American voters are likewise disgust-driven: disgust at Trump, disgust with Clinton. Given that disgust, we rationalize. Immigration and the change in our culture are much more powerful drivers of disgust than Trump’s crudity.

What we’re witnessing in the U.K. and the U.S. isn’t racism versus cosmopolitanism, smart versus stupid, or educated versus ignorant. It’s competing categories of disgust, with the other issues piled on afterwards to justify our own positions and to vilify people on the other side who deny our dreams and belittle our faith.

If Trump wins, it will be because he has a much better sense of what disgusts American voters than Clinton does. If Clinton wins, it will be because fear of Trump is greater than disgust with changing social arrangements and the loss of “American culture.”

Unlike the Brexit vote, our elections in November won’t be a referendum on the United States. But they will deal with similar motivations, and they won’t be won or lost on economics. Economics will only be a rationalization we use to explain our votes.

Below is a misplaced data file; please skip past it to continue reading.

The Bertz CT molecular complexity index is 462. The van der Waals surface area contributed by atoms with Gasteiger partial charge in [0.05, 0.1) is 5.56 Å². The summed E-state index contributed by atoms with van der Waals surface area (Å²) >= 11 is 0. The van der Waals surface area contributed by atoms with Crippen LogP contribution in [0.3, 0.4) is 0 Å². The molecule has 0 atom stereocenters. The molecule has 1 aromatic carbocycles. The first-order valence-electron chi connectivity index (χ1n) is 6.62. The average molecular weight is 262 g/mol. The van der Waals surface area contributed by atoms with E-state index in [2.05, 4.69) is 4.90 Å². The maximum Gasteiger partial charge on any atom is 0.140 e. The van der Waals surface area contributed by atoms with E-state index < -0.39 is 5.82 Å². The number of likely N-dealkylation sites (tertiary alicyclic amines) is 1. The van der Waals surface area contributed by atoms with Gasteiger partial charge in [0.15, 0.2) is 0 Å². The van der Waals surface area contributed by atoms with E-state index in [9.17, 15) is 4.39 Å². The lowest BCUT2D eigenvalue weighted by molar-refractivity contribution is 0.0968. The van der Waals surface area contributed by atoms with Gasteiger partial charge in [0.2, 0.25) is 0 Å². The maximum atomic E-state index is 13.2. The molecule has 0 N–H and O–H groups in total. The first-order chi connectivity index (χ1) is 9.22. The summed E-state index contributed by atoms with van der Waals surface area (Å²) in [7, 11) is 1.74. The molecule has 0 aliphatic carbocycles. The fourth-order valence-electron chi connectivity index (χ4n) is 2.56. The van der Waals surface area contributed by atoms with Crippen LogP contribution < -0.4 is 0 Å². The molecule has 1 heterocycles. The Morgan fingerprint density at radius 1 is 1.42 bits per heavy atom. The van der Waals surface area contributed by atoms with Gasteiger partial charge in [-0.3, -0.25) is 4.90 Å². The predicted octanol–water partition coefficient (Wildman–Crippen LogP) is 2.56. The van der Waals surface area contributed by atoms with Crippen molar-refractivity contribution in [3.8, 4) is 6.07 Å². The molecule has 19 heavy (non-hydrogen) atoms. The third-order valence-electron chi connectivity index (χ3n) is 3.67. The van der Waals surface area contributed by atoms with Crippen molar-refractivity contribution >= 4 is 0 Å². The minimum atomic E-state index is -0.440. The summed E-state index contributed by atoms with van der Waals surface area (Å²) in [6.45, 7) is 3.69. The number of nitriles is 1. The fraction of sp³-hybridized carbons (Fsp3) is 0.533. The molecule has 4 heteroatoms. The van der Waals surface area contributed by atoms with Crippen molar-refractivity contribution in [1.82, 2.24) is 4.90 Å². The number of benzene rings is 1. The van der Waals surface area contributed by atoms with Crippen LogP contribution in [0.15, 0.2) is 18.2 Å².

When it comes down to it, we don’t care about economic data. We care about what we feel. On that, in a democracy, the fates of nations hang.

Jim Picht

James Picht is the Senior Editor for Communities Politics. He teaches economics and Russian at the Louisiana Scholars' College in Natchitoches, La. After earning his doctorate in economics, he spent several years doing economic development work in Moscow and the new independent states of the former Soviet Union for the U.S. government, the Asian Development Bank, and as a private contractor. He has also worked in Latin America, the former USSR and the Balkans as an educator, teaching courses in economics and law at universities in Ukraine and at finance ministries throughout the region. He has been writing at the Communities since 2009.